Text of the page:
Next, an AOL member satisfaction survey. I passed the deadline on it.
Another FeedBlitz one. This one has three blogs I haven't caught up on yet. Two of them I've already read bits of pieces of, though. Done. 74 to go.
And Sara, far more productive than I, has sent me more of her re-written chapter, which is many pages longer than it was two nights ago.
Three AOL Alerts I didn't want to deal with at the time, quickly blitzed through now. Open the journal, read quickly, no comment. Delete email. Another FeedBlitz. Nothing I haven't seen. Delete. Oh, drat. I meant to keep that. FeedBlitz is my backup for my own posts. Restored it. Another FeedBlitz. Nothing new. Three more AOL Alerts. Down to 66. FeedBlitz. 65.
iTunes New Music Tuesday. The only reason I didn't delete it unread is that the header mentioned Dr. Seuss. Read and deleted. 64. A Disney thing Becky sent me. Okay, I just crashed AOL. No, it reappeared when I clicked the AOL icon. Must be a RAM/Explorer problem. But Disney wants me to log in. I know I'm registered, but my two attempts to log in fail. Oh, well.
Watermelon and another can of Diet Orange Crush fortify me for the next batch of AOL Alerts. I'm glad now that I went out earlier for 48 cans of soda, a bottle of Diet Mountain Dew for John's immediate use, and four Diet Snapples. John's been working on the library shelving today. Hooray! It's midnight now, though (exactly), and he's long-since gone to bed.
Downloaded a thing from an author interview. At least, I'm trying to do so. Five minutes later: I gave up on it.
A Writer's Digest contest. Delete. 58. This is a lot of work!
RoadsideAmerica.com sightings. There's hours of fun to be had there, and I have stuff to contribute, too. Not gonna do it now. Taking it off new mail, but I'm not deleting it. Borders. For once it lists a book I actually might like. Two or three, even. More FeedBlitz and AOL. Survey: Tell Us About Your Automobiles. I prefer not to - but I'll tell you folks that the driver's side interior door handle is starting to break on mine. More FeedBlitz and AOL. 51. AOL has disappeared from my screen again and refuses to reappear, so I read the rest of Sara's chapter (great stuff!) and quit Word. Now I can get AOL to work again.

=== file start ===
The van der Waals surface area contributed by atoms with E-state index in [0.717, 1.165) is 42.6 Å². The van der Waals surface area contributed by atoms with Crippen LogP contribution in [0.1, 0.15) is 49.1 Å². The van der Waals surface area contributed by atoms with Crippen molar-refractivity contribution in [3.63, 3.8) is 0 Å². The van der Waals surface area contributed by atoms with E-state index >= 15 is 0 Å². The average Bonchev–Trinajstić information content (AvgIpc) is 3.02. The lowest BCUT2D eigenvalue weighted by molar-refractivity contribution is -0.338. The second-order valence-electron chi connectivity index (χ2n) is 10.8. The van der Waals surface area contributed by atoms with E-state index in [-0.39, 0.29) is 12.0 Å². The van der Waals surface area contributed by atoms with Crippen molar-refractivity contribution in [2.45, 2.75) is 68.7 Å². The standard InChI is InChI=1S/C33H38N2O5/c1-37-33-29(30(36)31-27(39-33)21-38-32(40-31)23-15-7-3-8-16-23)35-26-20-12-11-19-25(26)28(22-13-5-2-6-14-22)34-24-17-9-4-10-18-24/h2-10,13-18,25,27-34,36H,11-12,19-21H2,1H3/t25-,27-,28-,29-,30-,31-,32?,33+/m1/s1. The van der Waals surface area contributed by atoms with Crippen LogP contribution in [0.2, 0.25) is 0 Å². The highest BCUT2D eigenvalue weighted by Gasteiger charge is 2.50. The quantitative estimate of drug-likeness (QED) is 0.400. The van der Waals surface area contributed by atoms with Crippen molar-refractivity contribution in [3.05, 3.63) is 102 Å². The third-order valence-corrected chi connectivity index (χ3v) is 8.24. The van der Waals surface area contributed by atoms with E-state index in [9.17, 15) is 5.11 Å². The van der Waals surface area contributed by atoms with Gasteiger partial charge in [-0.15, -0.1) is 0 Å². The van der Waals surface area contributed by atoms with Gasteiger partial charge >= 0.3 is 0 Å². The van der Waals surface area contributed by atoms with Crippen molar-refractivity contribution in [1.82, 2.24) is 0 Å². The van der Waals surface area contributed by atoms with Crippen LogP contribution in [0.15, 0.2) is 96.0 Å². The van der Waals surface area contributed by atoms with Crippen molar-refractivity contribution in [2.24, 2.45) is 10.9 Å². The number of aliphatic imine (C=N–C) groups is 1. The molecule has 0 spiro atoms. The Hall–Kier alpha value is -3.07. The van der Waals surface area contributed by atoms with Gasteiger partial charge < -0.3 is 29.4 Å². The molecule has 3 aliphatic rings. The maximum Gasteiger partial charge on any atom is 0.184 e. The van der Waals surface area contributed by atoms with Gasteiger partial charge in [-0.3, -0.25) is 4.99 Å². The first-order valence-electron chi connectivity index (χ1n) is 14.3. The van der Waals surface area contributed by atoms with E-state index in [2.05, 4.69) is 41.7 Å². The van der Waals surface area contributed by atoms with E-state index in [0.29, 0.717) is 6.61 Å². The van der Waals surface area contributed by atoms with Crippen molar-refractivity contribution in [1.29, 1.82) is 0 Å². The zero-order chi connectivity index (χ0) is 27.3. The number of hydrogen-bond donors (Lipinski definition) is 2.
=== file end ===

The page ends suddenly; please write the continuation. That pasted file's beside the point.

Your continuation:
Hooray! I've made it to the next Writer's Weekly Question!
Writer's Weekly Question #24:
What is your experience with characters? Do they come to you "full grown out of oblivion" or do they come in pieces and only share a bit of what you need to know them? Do you hear their voices, or do you develop them? What makes them real for you?Hmm. Considering that most of my characters have been hanging around for a decade or two or three, I'm not sure of my answer here. I guess for me, a character usually walks in and says or does something, and thus reveals a lot about himself or herself right away. I don't quite hear dialogue, but I have a good sense of the pattern of it, and the personality behind it. I do learn more about the characters as they continue to say and do things, but I think usually I know a lot about them pretty quickly. I may not know what they look like, or their favorite color, unimportant stuff like that; but I know their attitudes about things, and probably a good bit of background. The one exception I can think of offhand is Wil Masan, the Commander of the Palace Guard. He wasn't all that interesting when he first turned up at the end of Heirs, but in Mages he revealed himself to be a clever and complex man of somewhat dubious integrity.
Aside from Jace and Sandy (D'Oh! I promised to do that tonight, too!) , and the Dewitt versions of my Mâvarin characters, my most recent new major characters are probably Keni and Tod Tarso. About five years ago, I had an idea for a scene in which Rani finds out he's done something horrendous, and it pretty much traumatized for the rest of his life. The necessary precursor to that scene was Rani killing someone, an innocent. So I came up with this character whose sole purpose was to be killed. I named him Keni, for obvious reasons. But then Keni opened his mouth, and said and did such interesting things that neither Rani nor I could kill him - or his slightly less winsome brother Tod, either. I probably knew within a week of his creation that Keni had to live.
Enough. Did I promise to read over 80 emails in one day? There are 49 left now, but the original 81 didn't include about a dozen new ones since I signed on 13 hours ago. Time to check in with Jace and Sandy, I think, and then head bedward. (Update: The Jace Letters installment is posted!)
And as I go to bed, much later than intended, the email count stands at 38.